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Learning How to Make a Pisco Sour at the Gates of Machu Picchu - Consumatorium

Learning How to Make a Pisco Sour at the Gates of Machu Picchu

Machu PicchuI have never mixed many drinks with eggs. And, by not many, I mean none. I’ve just never felt compelled to add eggs to my mixology repertoire. So, it was with a little trepidation that I recently attended a Pisco Sour making demonstration. As with some other Sours, Pisco Sours use egg whites to add froth and smoothness to the drink. What compelled me to do it? Well, the demo was being done by the bartender at the Sanctuary Lodge, about 100 feet from the entrance to Machu Picchu in Peru. And, as the Pisco is the national drink of Peru, really, who could pass that up?

Sanctuary Lodge Pisco SourThe demonstration was much better than having us just watch the bartender mix a few drinks for us. This guy came armed with a full PowerPoint presentation on how to make his country’s signature drink. He described the range of Piscos produced in Peru and which one should be used for its namesake sour and why. He then showed us how to mix them and gave us tips on how much egg to use based on how many sours were being prepared. Incredibly cool.

Since the oracle passed this wisdom to me from deep in the Andean mountains, I feel a responsibility to share it here.

First, Pisco is a brandy. It’s made from grapes. There are varieties made from a single grape, Puro, and some from a blend of grapes, Acholado – like a blended scotch. To keep things simple, we’ll only discuss Puro here. There are 8 different grapes used to make Puro – 4 aromatic and 4 non-aromatic. As the name suggests, the aromatic varieties are, well, aromatic. They have a stronger smell than the non-aromatic ones. Pisco sours are made from one of the non-aromatic brandies – based on the Quebranta grape. As it turns out, it’s the most readily available outside of Peru. I can only assume this is because of its use in Pisco Sours.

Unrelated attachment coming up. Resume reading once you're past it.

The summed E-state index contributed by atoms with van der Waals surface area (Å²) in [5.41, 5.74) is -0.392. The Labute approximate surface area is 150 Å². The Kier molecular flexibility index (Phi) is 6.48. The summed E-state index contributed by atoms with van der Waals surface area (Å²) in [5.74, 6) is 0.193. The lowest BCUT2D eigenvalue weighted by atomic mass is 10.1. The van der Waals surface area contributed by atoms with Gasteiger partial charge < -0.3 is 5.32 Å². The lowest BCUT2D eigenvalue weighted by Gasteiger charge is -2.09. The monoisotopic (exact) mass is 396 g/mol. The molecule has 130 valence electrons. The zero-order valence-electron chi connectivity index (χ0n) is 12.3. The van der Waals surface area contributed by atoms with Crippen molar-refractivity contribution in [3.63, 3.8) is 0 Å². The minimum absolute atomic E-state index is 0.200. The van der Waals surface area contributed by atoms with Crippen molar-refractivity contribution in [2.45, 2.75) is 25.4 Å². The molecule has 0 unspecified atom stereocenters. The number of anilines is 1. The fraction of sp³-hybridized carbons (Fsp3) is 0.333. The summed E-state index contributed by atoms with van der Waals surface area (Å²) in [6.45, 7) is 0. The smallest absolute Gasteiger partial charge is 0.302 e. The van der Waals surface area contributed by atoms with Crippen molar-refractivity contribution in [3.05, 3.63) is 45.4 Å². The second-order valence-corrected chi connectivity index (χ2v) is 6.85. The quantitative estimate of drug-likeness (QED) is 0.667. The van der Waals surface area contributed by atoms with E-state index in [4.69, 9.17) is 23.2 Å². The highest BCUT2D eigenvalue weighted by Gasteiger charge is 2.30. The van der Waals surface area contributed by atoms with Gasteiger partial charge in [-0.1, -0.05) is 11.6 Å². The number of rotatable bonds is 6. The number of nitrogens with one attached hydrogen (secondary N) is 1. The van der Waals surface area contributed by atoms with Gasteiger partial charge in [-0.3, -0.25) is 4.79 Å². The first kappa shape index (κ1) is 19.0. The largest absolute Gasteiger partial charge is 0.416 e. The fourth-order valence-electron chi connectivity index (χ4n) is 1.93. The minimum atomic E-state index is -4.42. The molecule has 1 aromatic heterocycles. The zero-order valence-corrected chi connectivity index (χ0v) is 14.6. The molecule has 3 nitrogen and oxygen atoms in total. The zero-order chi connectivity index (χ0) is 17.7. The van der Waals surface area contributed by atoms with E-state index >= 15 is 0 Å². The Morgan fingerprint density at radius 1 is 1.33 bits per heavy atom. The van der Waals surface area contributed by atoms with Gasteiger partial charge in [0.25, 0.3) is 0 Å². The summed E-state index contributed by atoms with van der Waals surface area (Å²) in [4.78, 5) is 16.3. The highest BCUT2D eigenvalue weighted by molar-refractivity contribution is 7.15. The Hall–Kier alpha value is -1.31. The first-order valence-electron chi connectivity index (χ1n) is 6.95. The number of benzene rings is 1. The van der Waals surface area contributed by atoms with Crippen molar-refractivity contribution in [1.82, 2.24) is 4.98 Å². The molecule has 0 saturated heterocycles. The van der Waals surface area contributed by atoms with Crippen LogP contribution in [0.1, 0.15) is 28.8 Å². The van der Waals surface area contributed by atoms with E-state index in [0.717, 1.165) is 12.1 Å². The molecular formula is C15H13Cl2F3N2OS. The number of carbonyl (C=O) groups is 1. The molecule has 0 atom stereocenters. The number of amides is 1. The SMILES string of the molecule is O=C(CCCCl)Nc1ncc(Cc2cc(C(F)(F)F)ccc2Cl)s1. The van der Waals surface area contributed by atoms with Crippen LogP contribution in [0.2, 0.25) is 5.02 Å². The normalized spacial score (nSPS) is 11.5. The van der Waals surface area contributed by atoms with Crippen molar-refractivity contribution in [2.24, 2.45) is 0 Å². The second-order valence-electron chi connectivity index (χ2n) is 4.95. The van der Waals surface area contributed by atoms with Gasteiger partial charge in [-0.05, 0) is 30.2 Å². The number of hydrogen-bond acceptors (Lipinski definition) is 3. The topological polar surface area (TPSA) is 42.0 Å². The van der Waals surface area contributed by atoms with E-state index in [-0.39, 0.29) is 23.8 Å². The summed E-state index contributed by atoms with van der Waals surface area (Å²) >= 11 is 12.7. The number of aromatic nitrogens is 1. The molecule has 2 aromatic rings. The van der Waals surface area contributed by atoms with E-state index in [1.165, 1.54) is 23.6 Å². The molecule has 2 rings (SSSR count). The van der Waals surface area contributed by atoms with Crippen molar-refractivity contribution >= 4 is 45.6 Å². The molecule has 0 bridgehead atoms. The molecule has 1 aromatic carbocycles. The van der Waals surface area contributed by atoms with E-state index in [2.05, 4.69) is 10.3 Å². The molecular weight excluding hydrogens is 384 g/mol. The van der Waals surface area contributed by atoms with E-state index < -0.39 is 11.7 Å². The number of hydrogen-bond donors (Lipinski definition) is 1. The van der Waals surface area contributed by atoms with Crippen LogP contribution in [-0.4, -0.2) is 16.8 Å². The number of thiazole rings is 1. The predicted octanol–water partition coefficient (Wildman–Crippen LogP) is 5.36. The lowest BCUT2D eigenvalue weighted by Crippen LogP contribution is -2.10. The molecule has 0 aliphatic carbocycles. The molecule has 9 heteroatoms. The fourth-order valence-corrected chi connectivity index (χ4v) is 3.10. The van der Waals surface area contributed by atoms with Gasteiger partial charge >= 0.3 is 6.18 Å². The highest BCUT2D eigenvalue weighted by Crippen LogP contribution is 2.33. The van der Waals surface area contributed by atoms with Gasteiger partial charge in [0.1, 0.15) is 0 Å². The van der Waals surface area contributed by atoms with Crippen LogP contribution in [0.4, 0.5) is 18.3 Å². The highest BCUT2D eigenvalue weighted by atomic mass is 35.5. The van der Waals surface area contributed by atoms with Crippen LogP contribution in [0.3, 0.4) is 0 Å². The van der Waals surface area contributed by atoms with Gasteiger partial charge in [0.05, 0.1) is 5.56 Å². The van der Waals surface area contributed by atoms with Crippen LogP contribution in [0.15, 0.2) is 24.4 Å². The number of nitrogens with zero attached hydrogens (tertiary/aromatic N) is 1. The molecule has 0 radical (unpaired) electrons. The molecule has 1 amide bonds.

OK, that takes care of the primary liquor. What else? The ratio is 3:1:1:1. That’s 3 Pisco, 1 Lime Juice, 1 Simple Syrup and 1 egg white.

Once I returned to my home bar, I made a bunch of these to play with proportions and to test the process. The most difficult part? The lime. The limes we get in New England just don’t hold a candle to the ones available in Peru. I squeezed my own of course and tried several varieties of unsweetened lime juice. Nothing was quite as good as what I had in Peru. Still, the Pisco Sour is a great drink, if not just slightly less tasty with limes from Mexico (most of the limes we get are from Mexico) than from further south.

Pisco Sours on the Pacific

Pisco Sour Recipe


Shaker - Consumatorium Rocks Glass
  • 3 oz Pisco (Quebranta)
  • 1 oz Freshly Squeezed Lime Juice
  • 1 oz Simple Syrup (1:1)
  • 1 Egg White
  • 3 Dash of Peruvian Bitters (you can find them here), use Angostura if that’s what you’ve got. It’s more for decoration than taste. 

Dry shake all ingredients in a shaker. That is, shake without ice. You don’t want to dilute the drink too much. Shake vigorously, there’s an egg in there, right? Dry shaking helps to emulsify the egg and maximize the amount of foam in the drink. After you’ve mixed all the molecules in the shaker, add some ice and shake again to chill. No need to do this for too long, you’re not making a margarita here. Strain and dispense into a pisco sour glass or a rocks glass.